heart disease

A Guide to the E Vitamin

A Guide to the E Vitamin

The e vitamin is extremely important for a variety of functions in the body. A healthy heart needs plenty of the e vitamin as it has been shown to actually prevent heart disease. The e vitamin can also help contain any existing heart disease and stop it from getting worse.

E vitamin is also vital in protecting the cell membranes from the harmful free radicals that are present in the body. Without e vitamin, amongst others, the cell membranes would be damaged and this could lead to serious health problems, including cancer. The reason that the e vitamin is so effective against free radicals is that it is fat soluble so it can be absorbed into the cell membranes. The e vitamin is therefore essential for the immune system.

The recommended daily amount of the e vitamin that a person requires depends on their body weight. This is connected to the fact that the more fat a diet contains then the more of the e vitamin that is needed. However, the only foods that really contain any reasonable amount of the e vitamin are vegetable oils, seeds, wheat germ, and nuts. It is for this reason that most people should take some form of e vitamin supplement.

A deficiency of the e vitamin does not affect a person immediately. In fact, it can take months for the effects of insufficient e vitamin to be detected. After years of e vitamin deficiency there may e some detectable damage to the nerves of the spinal cord or retina of the eye but this is very rare. Most people obtain enough e vitamin from a normal diet but it is essential that the food that a person eats contains a little fat to help with the absorption of the e vitamin.

There are a few medical conditions that may lead to a deficiency of the e vitamin and may require the person to take e vitamin supplements. Cystic fibrosis causes a person to be unable to digest fats well which leads to less of the e vitamin being absorbed. Crohn’s disease causes to lower absorption rates of the e vitamin and a supplement may be necessary. Some forms of liver disease can also lead to problems absorbing the e vitamin, especially through the intestine. Of course, as fat is required to help absorb sufficient amounts of the e vitamin, anyone on an extremely low-fat diet will need to discuss their options for increasing the amount of e vitamin that their body needs.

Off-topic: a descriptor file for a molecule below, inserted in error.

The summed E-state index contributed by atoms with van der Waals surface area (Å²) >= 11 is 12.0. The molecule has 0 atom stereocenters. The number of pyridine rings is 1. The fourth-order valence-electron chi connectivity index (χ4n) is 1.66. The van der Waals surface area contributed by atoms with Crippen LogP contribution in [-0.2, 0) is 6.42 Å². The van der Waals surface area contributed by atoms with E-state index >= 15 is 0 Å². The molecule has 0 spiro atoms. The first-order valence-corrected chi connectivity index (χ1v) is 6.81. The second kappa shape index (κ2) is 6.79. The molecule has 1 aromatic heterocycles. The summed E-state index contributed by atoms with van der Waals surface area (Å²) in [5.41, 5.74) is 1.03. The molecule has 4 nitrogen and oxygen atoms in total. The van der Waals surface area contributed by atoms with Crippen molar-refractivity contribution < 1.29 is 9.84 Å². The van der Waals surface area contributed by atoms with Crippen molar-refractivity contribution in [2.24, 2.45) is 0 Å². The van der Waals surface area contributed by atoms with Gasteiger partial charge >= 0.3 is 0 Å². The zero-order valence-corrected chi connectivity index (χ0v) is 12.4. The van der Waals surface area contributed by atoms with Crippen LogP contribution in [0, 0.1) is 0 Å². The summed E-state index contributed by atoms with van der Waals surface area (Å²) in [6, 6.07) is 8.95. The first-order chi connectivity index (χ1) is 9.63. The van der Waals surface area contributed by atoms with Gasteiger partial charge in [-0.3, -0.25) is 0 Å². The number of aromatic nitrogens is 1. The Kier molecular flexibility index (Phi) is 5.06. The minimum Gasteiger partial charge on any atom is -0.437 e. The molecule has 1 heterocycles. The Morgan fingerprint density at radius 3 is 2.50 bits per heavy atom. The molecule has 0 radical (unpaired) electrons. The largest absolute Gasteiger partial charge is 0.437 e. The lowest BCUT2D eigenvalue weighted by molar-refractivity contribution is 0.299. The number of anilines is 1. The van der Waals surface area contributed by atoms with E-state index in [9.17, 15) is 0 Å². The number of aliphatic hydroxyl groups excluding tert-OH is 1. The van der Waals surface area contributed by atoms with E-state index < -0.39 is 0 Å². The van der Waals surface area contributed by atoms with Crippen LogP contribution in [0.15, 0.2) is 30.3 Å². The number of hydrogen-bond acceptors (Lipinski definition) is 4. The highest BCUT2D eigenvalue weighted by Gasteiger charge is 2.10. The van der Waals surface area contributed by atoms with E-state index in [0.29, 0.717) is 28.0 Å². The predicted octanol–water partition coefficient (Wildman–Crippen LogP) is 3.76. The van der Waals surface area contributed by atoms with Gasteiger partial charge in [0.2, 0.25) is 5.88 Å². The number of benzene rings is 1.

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B12 Vitamin Basics

B12 Vitamin Basics

The b12 vitamin is just one of the essential b vitamins that are needed to maintain a healthy body and mind. Cobalamin is the alternative name for the 12b vitamin. The body needs the b12 vitamin for a number of different processes including converting the fats, carbohydrates and proteins from all food that is consumed into energy. One of the most important processes that the b12 is essential for is to create healthy red blood cells. The prevention of heart disease relies on the production of healthy blood cells and therefore the b12 vitamin is vital. The b12 vitamin is also vital for keeping the immune system functioning at its maximum efficiency. Not only this, but the b12 vitamin also works to form the protective covering of all the nerve cells in the body.

The production of red blood cells is not the only type of cells that the b12 vitamin is essential for. In fact, all of the cells in the body require the b12 vitamin, including white blood cells and nerve cells. The white blood cells are an important part of the immune system and without the b2 vitamin the effectiveness of the immunity of the body to germs and viruses is heavily reduced. The nerve cells need the b12 vitamin to create the fatty layer that will protect them from damage. The brain cells are particularly open to disease and damage if there is not enough b12 vitamin present to form this protective layer.

Even though the b12 vitamin is involved in so many essential processes the actual recommended daily amount that a body needs is quite small. The fact is that the majority of people consume much more of the b12 vitamin than their body actually requires. The only issue is that the body cannot absorb the b12 vitamin very easily and has to create its own aid to the process. The intrinsic factor that the body produces helps the body to absorb the b12 vitamin that it needs from food but this still amounts to only half of the total b12 vitamin available. A deficiency in the b12 is extremely rare in most people and is made even less likely because the body can recycle the b12 vitamin that it already has absorbed.

A few groups of people may develop anaemia due to a lack of b12 vitamin in their diet. Young children often have a problem getting enough of the b12 vitamin because they may be extremely fussy eaters and it is important to encourage them to eat as wide a variety of foods as possible. This is not only the case with the b12 vitamin but is true for all essential vitamins and minerals.

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